A little over seven years ago, Cartoon Network released what was — and still stands up as — an arguably perfect piece of television, an animated miniseries called Over the Garden Wall.
The Emmy-winning series is the brainchild of Patrick McHale, who also worked on Adventure Time and The Marvelous Misadventures of Flapjack.
Its stellar cast of voice actors — including Elijah Wood, Collin Dean, Melanie Lynskey, and Christopher Lloyd as regulars, and cameos from the likes of Tim Curry — plus enchanting, old-timey animation style would be enough to lure you in on their own.
But the soundtrack, which plays an active part in the narrative despite it not being a musical, elevates it to another class altogether.
There’s nothing quite like it out there.
The timelessness of the story — there are very few indicators as to exactly when this all takes place — makes it easy to latch onto.
And now, especially, in the dead of an unrelenting winter (it’s 9 degrees F where I am) and in the third year of a pandemic that’s reshaped our entire lives, it resonates more than ever; we’re all just trying to find our way back to normal.
Over the Garden Wall plops half-brothers Greg and Wirt into a dark forest called The Unknown, where they increasingly find themselves in bizarre and sometimes hostile situations as they try to make their way home.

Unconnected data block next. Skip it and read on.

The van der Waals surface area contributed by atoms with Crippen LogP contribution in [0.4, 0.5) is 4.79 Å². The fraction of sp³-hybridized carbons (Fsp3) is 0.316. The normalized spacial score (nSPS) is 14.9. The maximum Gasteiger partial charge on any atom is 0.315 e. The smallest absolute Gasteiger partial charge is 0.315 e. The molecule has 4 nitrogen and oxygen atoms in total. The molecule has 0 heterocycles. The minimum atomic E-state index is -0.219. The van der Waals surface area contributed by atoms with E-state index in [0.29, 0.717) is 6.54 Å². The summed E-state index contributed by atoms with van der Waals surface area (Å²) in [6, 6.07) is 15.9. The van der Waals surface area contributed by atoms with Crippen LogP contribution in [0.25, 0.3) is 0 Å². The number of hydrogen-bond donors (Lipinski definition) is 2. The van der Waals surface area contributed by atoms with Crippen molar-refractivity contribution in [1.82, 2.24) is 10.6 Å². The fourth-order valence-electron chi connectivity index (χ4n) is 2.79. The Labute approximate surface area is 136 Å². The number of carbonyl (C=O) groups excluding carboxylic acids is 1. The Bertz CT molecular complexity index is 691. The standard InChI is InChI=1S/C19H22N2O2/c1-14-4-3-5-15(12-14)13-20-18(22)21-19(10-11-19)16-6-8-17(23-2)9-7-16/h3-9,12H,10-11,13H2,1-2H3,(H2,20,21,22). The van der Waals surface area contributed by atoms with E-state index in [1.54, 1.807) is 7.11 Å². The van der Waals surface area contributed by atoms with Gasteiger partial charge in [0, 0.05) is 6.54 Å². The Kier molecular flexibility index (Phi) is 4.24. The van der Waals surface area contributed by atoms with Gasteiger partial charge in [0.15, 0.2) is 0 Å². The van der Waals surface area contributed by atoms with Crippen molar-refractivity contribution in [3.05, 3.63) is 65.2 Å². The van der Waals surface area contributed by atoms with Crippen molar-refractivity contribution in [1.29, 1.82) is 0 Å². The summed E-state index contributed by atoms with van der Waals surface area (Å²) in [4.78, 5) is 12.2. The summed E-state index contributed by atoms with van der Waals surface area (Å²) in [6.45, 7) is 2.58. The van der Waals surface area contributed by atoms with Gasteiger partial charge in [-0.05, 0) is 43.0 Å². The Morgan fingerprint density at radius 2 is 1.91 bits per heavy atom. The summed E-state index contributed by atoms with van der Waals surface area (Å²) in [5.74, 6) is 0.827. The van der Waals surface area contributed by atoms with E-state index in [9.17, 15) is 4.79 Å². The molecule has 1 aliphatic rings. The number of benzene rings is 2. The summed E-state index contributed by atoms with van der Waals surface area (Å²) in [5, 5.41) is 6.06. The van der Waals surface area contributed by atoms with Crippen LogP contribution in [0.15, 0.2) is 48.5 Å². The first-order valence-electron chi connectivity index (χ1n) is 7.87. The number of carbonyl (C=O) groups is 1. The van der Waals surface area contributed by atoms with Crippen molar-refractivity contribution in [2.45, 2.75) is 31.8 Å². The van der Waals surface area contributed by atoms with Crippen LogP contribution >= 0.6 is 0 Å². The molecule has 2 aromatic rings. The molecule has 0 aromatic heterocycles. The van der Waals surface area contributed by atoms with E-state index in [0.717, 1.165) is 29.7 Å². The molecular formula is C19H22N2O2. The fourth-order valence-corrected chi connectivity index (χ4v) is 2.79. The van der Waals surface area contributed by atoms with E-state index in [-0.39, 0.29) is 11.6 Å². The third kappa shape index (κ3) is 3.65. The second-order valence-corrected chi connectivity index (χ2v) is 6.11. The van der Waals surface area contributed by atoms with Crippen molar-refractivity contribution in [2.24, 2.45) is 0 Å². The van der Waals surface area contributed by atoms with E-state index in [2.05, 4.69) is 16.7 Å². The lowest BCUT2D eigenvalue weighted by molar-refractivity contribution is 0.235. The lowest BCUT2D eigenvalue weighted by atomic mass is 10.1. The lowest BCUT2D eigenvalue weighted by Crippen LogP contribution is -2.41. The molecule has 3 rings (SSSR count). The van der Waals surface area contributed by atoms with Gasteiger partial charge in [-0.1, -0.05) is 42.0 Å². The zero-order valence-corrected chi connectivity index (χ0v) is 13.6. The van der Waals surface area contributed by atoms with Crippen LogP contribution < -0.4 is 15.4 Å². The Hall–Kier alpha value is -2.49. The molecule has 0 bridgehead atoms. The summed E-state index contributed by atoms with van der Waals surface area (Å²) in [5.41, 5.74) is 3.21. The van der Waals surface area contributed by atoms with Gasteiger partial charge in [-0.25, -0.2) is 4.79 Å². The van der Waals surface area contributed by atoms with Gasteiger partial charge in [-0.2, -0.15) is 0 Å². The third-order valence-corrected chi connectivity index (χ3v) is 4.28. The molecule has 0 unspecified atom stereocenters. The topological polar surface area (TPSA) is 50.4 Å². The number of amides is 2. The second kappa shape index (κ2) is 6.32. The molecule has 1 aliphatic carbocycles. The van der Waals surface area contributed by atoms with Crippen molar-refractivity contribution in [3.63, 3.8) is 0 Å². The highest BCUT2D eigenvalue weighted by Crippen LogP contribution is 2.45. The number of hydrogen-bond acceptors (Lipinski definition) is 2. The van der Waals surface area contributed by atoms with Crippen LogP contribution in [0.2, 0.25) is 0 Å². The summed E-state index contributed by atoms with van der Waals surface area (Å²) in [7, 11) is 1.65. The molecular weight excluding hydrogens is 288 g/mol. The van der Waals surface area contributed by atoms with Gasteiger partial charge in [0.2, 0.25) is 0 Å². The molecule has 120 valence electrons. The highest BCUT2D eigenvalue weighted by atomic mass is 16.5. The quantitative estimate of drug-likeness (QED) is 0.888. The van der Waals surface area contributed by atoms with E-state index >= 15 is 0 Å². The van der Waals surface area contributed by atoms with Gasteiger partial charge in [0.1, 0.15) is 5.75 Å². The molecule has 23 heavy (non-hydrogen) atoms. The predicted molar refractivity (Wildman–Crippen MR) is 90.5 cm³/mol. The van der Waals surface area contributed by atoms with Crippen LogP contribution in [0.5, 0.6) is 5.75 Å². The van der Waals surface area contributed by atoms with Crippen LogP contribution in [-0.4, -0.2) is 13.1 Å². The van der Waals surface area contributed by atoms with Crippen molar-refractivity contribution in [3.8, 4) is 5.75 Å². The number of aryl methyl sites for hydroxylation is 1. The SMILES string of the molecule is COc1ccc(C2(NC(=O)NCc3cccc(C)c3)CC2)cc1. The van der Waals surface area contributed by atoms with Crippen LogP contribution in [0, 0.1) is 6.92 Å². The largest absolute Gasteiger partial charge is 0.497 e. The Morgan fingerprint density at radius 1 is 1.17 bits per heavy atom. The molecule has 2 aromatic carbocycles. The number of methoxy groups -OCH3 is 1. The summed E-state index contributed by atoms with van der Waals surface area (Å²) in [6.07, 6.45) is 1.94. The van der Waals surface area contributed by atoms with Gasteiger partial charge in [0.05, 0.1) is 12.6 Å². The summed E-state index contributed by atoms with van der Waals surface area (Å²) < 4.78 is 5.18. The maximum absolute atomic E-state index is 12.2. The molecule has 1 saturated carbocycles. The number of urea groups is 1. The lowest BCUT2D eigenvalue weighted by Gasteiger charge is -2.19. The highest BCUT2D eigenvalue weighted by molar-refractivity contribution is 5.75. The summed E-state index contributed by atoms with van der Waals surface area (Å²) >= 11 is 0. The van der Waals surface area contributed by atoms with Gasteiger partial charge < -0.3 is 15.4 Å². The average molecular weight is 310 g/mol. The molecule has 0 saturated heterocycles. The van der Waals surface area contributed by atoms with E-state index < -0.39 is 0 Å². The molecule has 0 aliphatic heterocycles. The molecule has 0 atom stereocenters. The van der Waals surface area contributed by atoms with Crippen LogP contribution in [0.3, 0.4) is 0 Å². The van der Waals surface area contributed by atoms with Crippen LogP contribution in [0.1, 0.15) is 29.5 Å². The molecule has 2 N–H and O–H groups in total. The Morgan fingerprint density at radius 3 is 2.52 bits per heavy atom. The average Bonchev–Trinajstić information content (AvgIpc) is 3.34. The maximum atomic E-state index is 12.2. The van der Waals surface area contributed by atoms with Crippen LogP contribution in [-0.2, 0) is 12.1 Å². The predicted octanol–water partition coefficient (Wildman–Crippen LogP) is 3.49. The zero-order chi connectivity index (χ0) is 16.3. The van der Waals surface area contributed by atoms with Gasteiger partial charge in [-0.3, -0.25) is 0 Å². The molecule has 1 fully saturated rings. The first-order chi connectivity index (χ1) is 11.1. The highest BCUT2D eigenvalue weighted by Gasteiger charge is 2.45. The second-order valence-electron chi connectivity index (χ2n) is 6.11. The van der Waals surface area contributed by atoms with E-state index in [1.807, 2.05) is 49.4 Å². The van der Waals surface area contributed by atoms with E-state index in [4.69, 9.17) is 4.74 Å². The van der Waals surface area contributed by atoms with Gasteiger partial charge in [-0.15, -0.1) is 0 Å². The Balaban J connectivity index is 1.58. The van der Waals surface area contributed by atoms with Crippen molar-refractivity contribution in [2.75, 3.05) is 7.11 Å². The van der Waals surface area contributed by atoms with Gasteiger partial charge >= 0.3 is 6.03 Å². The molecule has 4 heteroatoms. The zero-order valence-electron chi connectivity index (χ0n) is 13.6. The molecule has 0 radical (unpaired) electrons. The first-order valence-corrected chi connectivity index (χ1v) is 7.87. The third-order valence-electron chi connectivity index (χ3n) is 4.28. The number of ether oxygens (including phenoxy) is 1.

They’re not (and, by extension, you’re not) quite sure how they got there, and the curious people and talking animals they meet along the way only add to the mystery of their predicament.
And McHale welcomes the theories, last year telling Inverse, “Any interpretation that feels right to people is a perfectly valid interpretation to me.”
Vinyl copies of the OTGW soundtrack, composed by The Blasting Company, go for $250-300 these days. And, you know what? If I had the money to blow, I’d scoop one up in a heartbeat. It just hits that hard. Folk, Americana, some good ol’ riverboat jazz — it’s incredible.
Good luck getting Greg’s gleeful “Potatoes and Molasses” out of your head, or the absurd yet sorrowful ABCs of “Ms. Langtree’s Lament”. The Highwayman’s brief, mesmerizing number makes me yearn for hazy New Orleans nights.
The only thing that’s come near it in recent memory is, perhaps, Cuphead, a game that also perfectly blends charismatic characters, old-timey animation, and an absolutely enthralling soundtrack.
It wasn’t until the Cuphead Show trailer came out last week that it occurred to me that these two totally independent gems are, spiritually, very much alike (especially once you start thinking about the Inferno tie-in and Cuphead’s mixup with the Devil).